It seems like the weather in the midwest and on the east coast so far this year gets crazier by the day; heavy snow storms, hail, flooded rivers, a multiplicity of tornados, significant power outages, etc. The weather has had a financial, emotional and physical price tag attached.
Families have lost their homes and major parts of some cities have been devastated and destroyed. How long will it be before things can be returned to some sense of normality again? What is the:
“Expected Time of Restoration.”
How long will it be before the electricity will be back on? How long will it be before we receive some funding from the insurance company or the federal government? How long will it be before some people can return to their homes?
People are trying to estimate the length of waiting time. There were a number of factors to take into account to answer the question.
As I reflected on ETR, my mind switched gears to the spiritual/relational realm. How long will it take for complete restoration to take place after a person sins, hits bottom, encounters a serious setback in their life, has significant marriage issues, or screws up big-time in their leadership?
Related to leadership, when I’m on a team dealing with a leader who has grievously sinned, we all ask the same question: how long, if ever, before this person will step back into leadership…be completely restored? You can err on either end of bringing them back too soon or keeping them out too long! We unquestionably need the wisdom promised in James 1:5.
Don’t you just hate it when you ask what you think is a simple question of someone whom you assume has a simple answer and you hear, “Well, it all depends.”
Well, the answer to the ETR is one of those “Well, it-all-depends” responses.
1. When a marriage is in trouble…
2. When a leader sins big-time…
3. When a person slips into an unhealthy habit or destructive life-style…
4. When a teenager enters rehab…
5. When a spouse confesses adultery…
What is the expected time of restoration?
It all depends:
1. Has true repentance been expressed, as opposed to just a sorry-I got-caught attitude?
2. Is the person able to experience the forgiveness God freely offers. It’s clear in 1 John 1:9 that if we confess, God forgives; but some find that harder to accept than others. It’s one thing to know you are forgiven by God and quite another to forgive yourself.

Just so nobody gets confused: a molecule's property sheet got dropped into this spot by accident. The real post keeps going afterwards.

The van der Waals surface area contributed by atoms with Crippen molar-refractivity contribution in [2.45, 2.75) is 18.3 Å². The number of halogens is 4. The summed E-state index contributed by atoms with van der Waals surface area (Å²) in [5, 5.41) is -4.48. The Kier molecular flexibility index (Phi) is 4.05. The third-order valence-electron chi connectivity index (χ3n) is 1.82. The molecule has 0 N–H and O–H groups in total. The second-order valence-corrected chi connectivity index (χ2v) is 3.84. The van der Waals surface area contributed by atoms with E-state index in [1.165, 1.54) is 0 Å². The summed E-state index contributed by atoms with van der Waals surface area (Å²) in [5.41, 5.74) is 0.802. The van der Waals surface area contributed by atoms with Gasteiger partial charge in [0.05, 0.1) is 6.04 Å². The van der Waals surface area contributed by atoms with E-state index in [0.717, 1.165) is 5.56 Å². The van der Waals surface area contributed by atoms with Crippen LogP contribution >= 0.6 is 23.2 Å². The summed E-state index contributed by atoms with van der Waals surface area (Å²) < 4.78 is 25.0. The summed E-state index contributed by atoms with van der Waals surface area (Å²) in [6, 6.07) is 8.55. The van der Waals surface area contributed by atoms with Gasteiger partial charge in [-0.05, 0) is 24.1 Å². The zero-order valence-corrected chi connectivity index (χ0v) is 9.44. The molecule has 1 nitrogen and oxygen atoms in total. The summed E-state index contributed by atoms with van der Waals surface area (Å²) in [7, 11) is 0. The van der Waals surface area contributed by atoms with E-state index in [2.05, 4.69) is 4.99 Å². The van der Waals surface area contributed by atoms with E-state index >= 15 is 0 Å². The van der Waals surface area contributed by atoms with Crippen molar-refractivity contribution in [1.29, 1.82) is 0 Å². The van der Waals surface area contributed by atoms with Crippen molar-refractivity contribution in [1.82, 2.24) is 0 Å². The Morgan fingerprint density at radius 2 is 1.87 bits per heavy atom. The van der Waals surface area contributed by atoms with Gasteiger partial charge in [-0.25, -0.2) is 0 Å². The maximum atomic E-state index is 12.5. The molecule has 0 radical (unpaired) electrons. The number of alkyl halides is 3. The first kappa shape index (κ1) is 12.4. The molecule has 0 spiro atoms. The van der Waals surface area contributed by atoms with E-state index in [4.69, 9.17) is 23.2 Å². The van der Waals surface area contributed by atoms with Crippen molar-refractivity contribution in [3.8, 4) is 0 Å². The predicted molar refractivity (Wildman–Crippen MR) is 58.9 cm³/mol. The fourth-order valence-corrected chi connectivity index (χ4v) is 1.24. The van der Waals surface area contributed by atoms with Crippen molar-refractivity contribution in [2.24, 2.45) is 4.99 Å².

3. How were sin and difficulties viewed and dealt with in the family of origin the individual grew up in? Specifically, how was, and is, their relationship with their earthly father; or did they grow up without a father or father figure? Was it pretty much a shame-based family culture?
4. How many times in the past has the person dealt with the same or similar difficult situations, and were they able to learn from the past?
5. Does the person have a healthy community around them or are they trying to go it alone?
6. How strong is their intimacy with the Lord? Do they only run to Him when the pain is high and unbearable, or are they used to keeping the relationship vibrant, warm and up-to-date through scripture, prayer, worship, confession and repentance?
7. What is their working understanding of what God is like? Is he a heavenly Father or a heavenly police officer? Most problems we experience are due to a wrong concept of God. We tend to focus on one concept of God rather than the totality of who scripture declares him to be.
We would all like to see people restored sooner rather than later.
When we see a gifted and anointed leader “fall,” we would like to see that leader restored as soon as possible.
When we see couples we know struggle with serious issues in their marriage, we trust and pray for them to get it figured out quickly before it gets worse and moves toward a potential divorce.
When our teen goes off the deep end, our hearts cry out for a quick turnaround.
But the ETR really does depend on a number of factors.
Now, there are some things we have no control over–such as our family of origin, our genetic make up, the hard wiring our children are born with, or the choices our teens or young adults may make.
But there are other things where we do have control. How I will respond to my sin–hide it or confess it? How will I chose to relate, with His grace, to life’s curve balls? Will I extend forgiveness to those in my world (family) or hold grudges?
Are you in one of those down/difficult times, or do you have someone close to you who is? How long will it take? What is the ETR? Well, it all depends!